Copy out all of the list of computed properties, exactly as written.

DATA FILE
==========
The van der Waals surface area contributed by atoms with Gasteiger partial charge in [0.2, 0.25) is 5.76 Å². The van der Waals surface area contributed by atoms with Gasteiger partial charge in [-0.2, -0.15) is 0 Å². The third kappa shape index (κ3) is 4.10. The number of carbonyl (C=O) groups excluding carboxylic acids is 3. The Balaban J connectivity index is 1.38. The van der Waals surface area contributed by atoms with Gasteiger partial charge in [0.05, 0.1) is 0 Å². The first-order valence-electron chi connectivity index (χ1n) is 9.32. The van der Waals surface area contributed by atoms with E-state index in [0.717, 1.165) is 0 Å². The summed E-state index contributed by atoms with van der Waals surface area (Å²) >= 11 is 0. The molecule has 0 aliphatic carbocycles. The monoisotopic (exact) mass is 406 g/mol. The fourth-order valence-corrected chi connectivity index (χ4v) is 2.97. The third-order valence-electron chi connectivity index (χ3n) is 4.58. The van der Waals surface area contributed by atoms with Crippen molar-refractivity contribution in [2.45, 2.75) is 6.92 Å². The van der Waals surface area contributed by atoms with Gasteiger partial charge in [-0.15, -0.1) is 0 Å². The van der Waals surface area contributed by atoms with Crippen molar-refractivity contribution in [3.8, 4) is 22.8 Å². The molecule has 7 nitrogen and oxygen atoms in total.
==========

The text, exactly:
The van der Waals surface area contributed by atoms with Gasteiger partial charge in [0.2, 0.25) is 5.76 Å². The van der Waals surface area contributed by atoms with Gasteiger partial charge in [-0.2, -0.15) is 0 Å². The third kappa shape index (κ3) is 4.10. The number of carbonyl (C=O) groups excluding carboxylic acids is 3. The Balaban J connectivity index is 1.38. The van der Waals surface area contributed by atoms with Gasteiger partial charge in [0.05, 0.1) is 0 Å². The first-order valence-electron chi connectivity index (χ1n) is 9.32. The van der Waals surface area contributed by atoms with E-state index in [0.717, 1.165) is 0 Å². The summed E-state index contributed by atoms with van der Waals surface area (Å²) >= 11 is 0. The molecule has 0 aliphatic carbocycles. The monoisotopic (exact) mass is 406 g/mol. The fourth-order valence-corrected chi connectivity index (χ4v) is 2.97. The third-order valence-electron chi connectivity index (χ3n) is 4.58. The van der Waals surface area contributed by atoms with Crippen molar-refractivity contribution in [2.45, 2.75) is 6.92 Å². The van der Waals surface area contributed by atoms with Gasteiger partial charge in [-0.15, -0.1) is 0 Å². The van der Waals surface area contributed by atoms with Crippen molar-refractivity contribution in [3.8, 4) is 22.8 Å². The molecule has 7 nitrogen and oxygen atoms in total.